A question hangs over the end of lockdown, and whether, with respect to the climate crisis, we fall back into old habits or rebuild better.
In either case, business has a starring role to play. More and more businesses have been introducing sustainable policies and business practices in recent years, but sustainability is not the only goal. Businesses must support fairness in climate action for the most vulnerable people in their supply chain and the communities in which they work. But at a time of economic hardship and potential recessions, when survival is the name of the game, these initiatives can tumble down the priority list.
Sustainability is good for business
Sustainability and business are not in opposition. Indeed, most published studies on the topic have concluded the opposite. Of 100 studies of the relationship between sustainability and competitiveness, 64 showed that sustainability policies were, in fact, good for the bottom line, and good for long-term financial performance As for the others, just two found overtly negative effects.
The question is not whether businesses should be more sustainable but how they should go about it. And it is key here not to concentrate exclusively on sustainability but to view this work through a climate justice lens, which frames climate change as an ethical and political (i.e., human) issue. Climate justice underscores the social impact of climate change and places people at the centre of any climate action. By thinking in this way, any initiatives a business launches are far more likely to be joined up with one another and have a greater impact.
This also provides a solid framework for dialogue with stakeholders. Transparently committing to climate action centred on people is a way of demonstrating that you are striving to balance the economic and social priorities of your team and external stakeholders with the urgent necessity to address the climate crisis. And this change in mindset also encourages commercial innovation and investment—in new technology, products, services, processes, and models. What arises out of this investment and innovation could make your business more resilient in the face of systemic shocks not limited to climate change.
How to build sustainability into business
1. Core business
There are three main ways to put this into practice. The first has to do with your core business. It begins by committing to putting people first. You must identify the vulnerable stakeholders in your operations, value chain and communities, and identify the particular threats and problems they face. Only then can these problems be addressed, through enhanced policies, processes, products, services, technology, financing mechanisms and business models. You can use marketing to promote awareness of climate justice issues among employees or suppliers, or support women’s economic growth through procurement from women-led enterprises. The first step, however, is to gather knowledge and open a dialogue with your people.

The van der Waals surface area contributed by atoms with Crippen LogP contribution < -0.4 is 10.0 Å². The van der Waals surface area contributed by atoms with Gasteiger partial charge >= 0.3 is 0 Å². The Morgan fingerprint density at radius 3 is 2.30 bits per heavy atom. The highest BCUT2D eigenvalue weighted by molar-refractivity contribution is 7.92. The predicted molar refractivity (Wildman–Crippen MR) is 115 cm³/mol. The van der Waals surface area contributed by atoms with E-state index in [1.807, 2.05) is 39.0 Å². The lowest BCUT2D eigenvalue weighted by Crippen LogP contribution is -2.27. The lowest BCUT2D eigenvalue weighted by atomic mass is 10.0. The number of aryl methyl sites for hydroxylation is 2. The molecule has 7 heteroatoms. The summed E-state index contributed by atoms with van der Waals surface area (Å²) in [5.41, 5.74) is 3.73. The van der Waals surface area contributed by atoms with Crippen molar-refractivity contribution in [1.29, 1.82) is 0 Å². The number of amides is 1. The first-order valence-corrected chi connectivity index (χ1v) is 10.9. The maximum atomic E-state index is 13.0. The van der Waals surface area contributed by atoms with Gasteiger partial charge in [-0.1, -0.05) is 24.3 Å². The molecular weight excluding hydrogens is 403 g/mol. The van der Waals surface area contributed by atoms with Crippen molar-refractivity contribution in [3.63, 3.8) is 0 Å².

You can explore ways to make the most of corporate philanthropy, employee engagement and social investment to support the most vulnerable people and to make sure that voices within the communities in which you operate are heard. This boils down to activities such as supporting local organisations and community projects, and investing in the development of skills among vulnerable groups. STEM skills have a big part to play in enabling people to engage in the green economy. Philanthropy can support community priorities like improving food security, tackling food waste and enhancing water access.
3. Policy engagement
Engage in policy dialogue, raising awareness and strengthening partnerships to support the most vulnerable people. Businesses can form partnerships with peers, civil society and authorities and advocate for equitable and inclusive climate solutions. You could, for instance, speak on behalf of those who will be harmed by the zero-carbon transition, backing targeted social support or job creation, or loudly support policies that will empower vulnerable and underrepresented groups.
All this starts with a sincere effort on the part of businesses and individuals to commit to rebuilding a greener and fairer world post-pandemic. We must not slip back to the status quo, however tempting it may be, and however familiar it may feel, it wasn’t working
There will be challenges but the business case is clear-cut. The level of transformational change needed over the next decade will require us all to think and act differently and collaborate in ways we have never done before. Viewing your business actions through a climate justice lens – not mere sustainability – can help accelerate your efforts and impact.
Zahid Torres-Rahman is the CEO and Co-Founder of Business Fights Poverty.
Business Fights Poverty, in partnership with the Harvard Kennedy School and Change by Degrees has recently launched its Climate Justice Framework, kicking off a year-long programme of activities on climate justice.